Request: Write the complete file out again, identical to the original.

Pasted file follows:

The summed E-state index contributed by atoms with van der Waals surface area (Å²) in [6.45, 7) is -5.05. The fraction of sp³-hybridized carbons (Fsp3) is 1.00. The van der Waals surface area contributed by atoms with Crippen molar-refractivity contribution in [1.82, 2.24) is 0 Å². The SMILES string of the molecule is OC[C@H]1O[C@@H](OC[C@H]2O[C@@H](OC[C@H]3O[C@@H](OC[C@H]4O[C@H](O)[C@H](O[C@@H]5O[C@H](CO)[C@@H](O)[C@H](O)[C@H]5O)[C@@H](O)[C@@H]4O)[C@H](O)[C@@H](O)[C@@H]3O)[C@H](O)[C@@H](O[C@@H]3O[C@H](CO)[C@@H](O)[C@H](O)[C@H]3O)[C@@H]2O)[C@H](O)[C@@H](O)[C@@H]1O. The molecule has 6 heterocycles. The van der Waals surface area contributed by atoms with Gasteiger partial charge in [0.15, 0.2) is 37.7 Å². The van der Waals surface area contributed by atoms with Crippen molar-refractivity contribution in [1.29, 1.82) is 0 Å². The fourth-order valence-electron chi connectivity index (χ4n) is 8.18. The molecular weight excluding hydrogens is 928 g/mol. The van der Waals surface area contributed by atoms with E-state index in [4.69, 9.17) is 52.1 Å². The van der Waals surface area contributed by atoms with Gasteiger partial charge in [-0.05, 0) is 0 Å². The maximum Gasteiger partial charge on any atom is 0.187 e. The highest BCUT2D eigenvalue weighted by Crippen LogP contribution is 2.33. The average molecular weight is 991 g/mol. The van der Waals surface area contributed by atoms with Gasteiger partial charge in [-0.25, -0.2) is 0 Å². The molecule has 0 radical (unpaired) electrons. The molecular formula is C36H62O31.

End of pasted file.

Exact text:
The summed E-state index contributed by atoms with van der Waals surface area (Å²) in [6.45, 7) is -5.05. The fraction of sp³-hybridized carbons (Fsp3) is 1.00. The van der Waals surface area contributed by atoms with Crippen molar-refractivity contribution in [1.82, 2.24) is 0 Å². The SMILES string of the molecule is OC[C@H]1O[C@@H](OC[C@H]2O[C@@H](OC[C@H]3O[C@@H](OC[C@H]4O[C@H](O)[C@H](O[C@@H]5O[C@H](CO)[C@@H](O)[C@H](O)[C@H]5O)[C@@H](O)[C@@H]4O)[C@H](O)[C@@H](O)[C@@H]3O)[C@H](O)[C@@H](O[C@@H]3O[C@H](CO)[C@@H](O)[C@H](O)[C@H]3O)[C@@H]2O)[C@H](O)[C@@H](O)[C@@H]1O. The molecule has 6 heterocycles. The van der Waals surface area contributed by atoms with Gasteiger partial charge in [0.15, 0.2) is 37.7 Å². The van der Waals surface area contributed by atoms with Crippen molar-refractivity contribution in [1.29, 1.82) is 0 Å². The fourth-order valence-electron chi connectivity index (χ4n) is 8.18. The molecular weight excluding hydrogens is 928 g/mol. The van der Waals surface area contributed by atoms with E-state index in [4.69, 9.17) is 52.1 Å². The van der Waals surface area contributed by atoms with Gasteiger partial charge in [-0.05, 0) is 0 Å². The maximum Gasteiger partial charge on any atom is 0.187 e. The highest BCUT2D eigenvalue weighted by Crippen LogP contribution is 2.33. The average molecular weight is 991 g/mol. The van der Waals surface area contributed by atoms with Gasteiger partial charge in [-0.25, -0.2) is 0 Å². The molecule has 0 radical (unpaired) electrons. The molecular formula is C36H62O31.